Obama: Europas Herausforderung

PARIS: Markieren das Jahr 2009 und der Beginn der Präsidentschaft von Barack Obama den Beginn einer neuen Ära in den transatlantischen Beziehungen? Oder werden – genährt von der Tiefe und Schwere der Wirtschaftskrise – die alten Trennungslinien fortbestehen? Wird die Krise beiderseits des Atlantiks zu einer nationalistischen, selbstsüchtigen Haltung führen, die die lang erwartete Wiederannäherung oder gar eine vollständige Aussöhnung verhindert?

Für eine Antwort ist es natürlich zu früh. Selbst wenn der linke Flügel der europäischen Linken – wie auch die „Liberalsten“ unter den Demokraten in den USA – Besorgnis äußert, dass Obama ein viel zu zentristisches Kabinett ausgewählt hat, wird eine klassische Form des Antiamerikanismus in Europa mit Sicherheit zurückgehen: Es ist sehr unwahrscheinlich, dass die Europäer auf die Straße gehen, um das „Wesen“ der Vereinigten Staaten – was Amerika ist ebenso sehr, wie was es tut – zu verurteilen, so wie sie es während der Bush-Ära und selbst der Clinton-Jahre taten. Amerikas Image in Europa hat sich seit dem 4. November grundlegend verändert, und der Stil von Obamas Diplomatie nach seinem Amtsantritt wird diesen Wandel vermutlich bekräftigen.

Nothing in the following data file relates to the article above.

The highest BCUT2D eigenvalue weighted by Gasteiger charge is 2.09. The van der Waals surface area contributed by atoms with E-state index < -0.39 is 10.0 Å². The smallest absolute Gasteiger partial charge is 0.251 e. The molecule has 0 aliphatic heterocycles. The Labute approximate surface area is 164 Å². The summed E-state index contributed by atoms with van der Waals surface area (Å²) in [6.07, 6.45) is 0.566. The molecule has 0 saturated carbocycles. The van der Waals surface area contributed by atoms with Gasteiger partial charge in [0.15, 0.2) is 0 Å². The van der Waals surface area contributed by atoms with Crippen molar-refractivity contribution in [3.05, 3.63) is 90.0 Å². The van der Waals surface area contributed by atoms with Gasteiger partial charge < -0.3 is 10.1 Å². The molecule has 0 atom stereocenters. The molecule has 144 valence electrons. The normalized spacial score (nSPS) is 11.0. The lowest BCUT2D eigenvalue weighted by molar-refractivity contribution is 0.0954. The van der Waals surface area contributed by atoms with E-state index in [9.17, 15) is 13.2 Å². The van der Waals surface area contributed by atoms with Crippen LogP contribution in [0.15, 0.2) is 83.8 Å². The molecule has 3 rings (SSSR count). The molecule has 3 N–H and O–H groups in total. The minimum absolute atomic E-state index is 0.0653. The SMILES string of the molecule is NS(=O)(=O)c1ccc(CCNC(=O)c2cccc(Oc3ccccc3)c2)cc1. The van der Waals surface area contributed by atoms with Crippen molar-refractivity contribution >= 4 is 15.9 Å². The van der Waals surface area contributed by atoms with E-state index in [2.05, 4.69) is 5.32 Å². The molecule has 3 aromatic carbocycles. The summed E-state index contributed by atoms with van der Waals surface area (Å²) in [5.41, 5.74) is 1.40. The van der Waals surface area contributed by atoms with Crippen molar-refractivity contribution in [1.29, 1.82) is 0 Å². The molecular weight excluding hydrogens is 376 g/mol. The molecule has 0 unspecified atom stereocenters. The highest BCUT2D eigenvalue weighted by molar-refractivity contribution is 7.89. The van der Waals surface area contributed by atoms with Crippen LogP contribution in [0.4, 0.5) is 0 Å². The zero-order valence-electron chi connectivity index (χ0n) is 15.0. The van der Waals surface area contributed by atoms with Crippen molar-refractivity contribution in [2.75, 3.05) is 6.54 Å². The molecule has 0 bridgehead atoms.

Doch im Bereich der transatlantischen Beziehungen ist es – wie global auch – unklug, zu viel von einem einzigen Menschen zu erwarten, egal, über welche herausragenden Qualitäten dieser verfügen mag. Grundlegende Probleme bleiben, und neue dürften dazukommen.

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